A couple of years ago, I interviewed Robin Goodwin Nordli, a veteran actor of the Oregon Shakespeare Festival, for an article that I wrote for the Oregon Arts Commission. I asked her if the actors had some sort of tenure at the festival. She replied that they did not have any tenure. Every actor has to reaudition every year.
I know that some of the actors have purchased homes and raised families in the Ashland area. They are the ones that are good enough to keep getting roles at the Oregon Shakespeare Festival or they have to find a job somewhere in the community or maybe they got a few good gigs doing commercials or films in Hollywood and returned to the Ashland area. In any, case none of the actors at OSF have tenure.
I raise this matter, because some people still seem unable to get over the fact that some longtime members of the Oregon Symphony lost their jobs. Orchestras are run differently than acting companies, and continuity of sound is an important thing to consider. You could try to reaudition all of an orchestra every year, but that would be maddening. As per the comment below, from the Oregon Symphony's principal violist, Charles Noble, that orchestra's musicians do have tenure. It is granted after a two-year probationary period. After tenure is granted, there is a formal process for non-renewal of a contract that must be followed for a musician to be dismissed. I had originally thought that none of the orchestra members had tenure and that any orchestra member can be replaced, abiding by the musician's contract and union rules. So, I stand corrected in that matter.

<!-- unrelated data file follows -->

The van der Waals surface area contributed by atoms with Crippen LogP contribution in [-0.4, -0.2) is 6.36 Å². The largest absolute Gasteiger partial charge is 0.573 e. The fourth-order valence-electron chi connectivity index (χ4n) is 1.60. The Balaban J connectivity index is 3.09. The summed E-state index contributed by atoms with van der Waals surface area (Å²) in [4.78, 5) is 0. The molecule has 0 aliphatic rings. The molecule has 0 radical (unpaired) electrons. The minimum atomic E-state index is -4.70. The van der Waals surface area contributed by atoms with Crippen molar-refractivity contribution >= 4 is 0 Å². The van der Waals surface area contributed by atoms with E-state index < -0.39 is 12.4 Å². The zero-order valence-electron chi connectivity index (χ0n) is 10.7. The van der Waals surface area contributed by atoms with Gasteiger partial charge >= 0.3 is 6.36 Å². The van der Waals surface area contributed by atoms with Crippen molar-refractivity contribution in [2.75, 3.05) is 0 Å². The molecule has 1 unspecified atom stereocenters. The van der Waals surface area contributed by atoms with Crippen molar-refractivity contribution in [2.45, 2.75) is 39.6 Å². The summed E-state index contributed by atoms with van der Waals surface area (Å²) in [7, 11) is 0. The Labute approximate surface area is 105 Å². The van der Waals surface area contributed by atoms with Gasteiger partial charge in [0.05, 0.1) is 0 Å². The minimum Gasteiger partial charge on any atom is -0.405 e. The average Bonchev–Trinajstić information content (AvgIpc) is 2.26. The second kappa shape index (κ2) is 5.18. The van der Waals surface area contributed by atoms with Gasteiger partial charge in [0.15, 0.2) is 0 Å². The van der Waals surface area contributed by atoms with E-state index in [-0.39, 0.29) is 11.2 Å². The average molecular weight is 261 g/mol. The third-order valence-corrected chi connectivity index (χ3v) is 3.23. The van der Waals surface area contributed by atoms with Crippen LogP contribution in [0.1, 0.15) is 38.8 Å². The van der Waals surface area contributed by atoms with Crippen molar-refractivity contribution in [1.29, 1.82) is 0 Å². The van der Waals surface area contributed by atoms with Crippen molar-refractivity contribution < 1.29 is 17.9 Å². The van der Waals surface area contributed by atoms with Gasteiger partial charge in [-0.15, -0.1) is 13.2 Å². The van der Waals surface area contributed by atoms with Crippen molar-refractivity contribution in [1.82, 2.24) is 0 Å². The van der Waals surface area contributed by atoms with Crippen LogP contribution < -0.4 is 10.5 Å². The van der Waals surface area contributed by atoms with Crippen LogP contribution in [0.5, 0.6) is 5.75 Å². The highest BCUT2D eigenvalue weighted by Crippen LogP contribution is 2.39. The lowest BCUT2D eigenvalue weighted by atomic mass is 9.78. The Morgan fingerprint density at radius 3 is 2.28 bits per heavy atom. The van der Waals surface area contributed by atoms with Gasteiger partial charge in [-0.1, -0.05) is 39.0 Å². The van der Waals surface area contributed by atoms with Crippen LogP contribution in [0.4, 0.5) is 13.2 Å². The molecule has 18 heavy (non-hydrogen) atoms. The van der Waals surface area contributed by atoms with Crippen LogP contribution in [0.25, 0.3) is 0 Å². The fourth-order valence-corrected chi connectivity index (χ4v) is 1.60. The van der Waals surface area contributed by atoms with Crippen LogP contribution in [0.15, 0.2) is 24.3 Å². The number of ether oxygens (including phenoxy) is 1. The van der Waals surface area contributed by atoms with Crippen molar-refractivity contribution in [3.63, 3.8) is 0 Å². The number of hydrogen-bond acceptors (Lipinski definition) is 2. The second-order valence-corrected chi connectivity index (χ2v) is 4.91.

Even though the Portland Symphonic Choir is not a full-time professional arts organization like the Oregon Symphony or the Oregon Shakespeare Festival, its members have to reaudition every two years. I think that this re-auditioning process helps to make the choir sound better.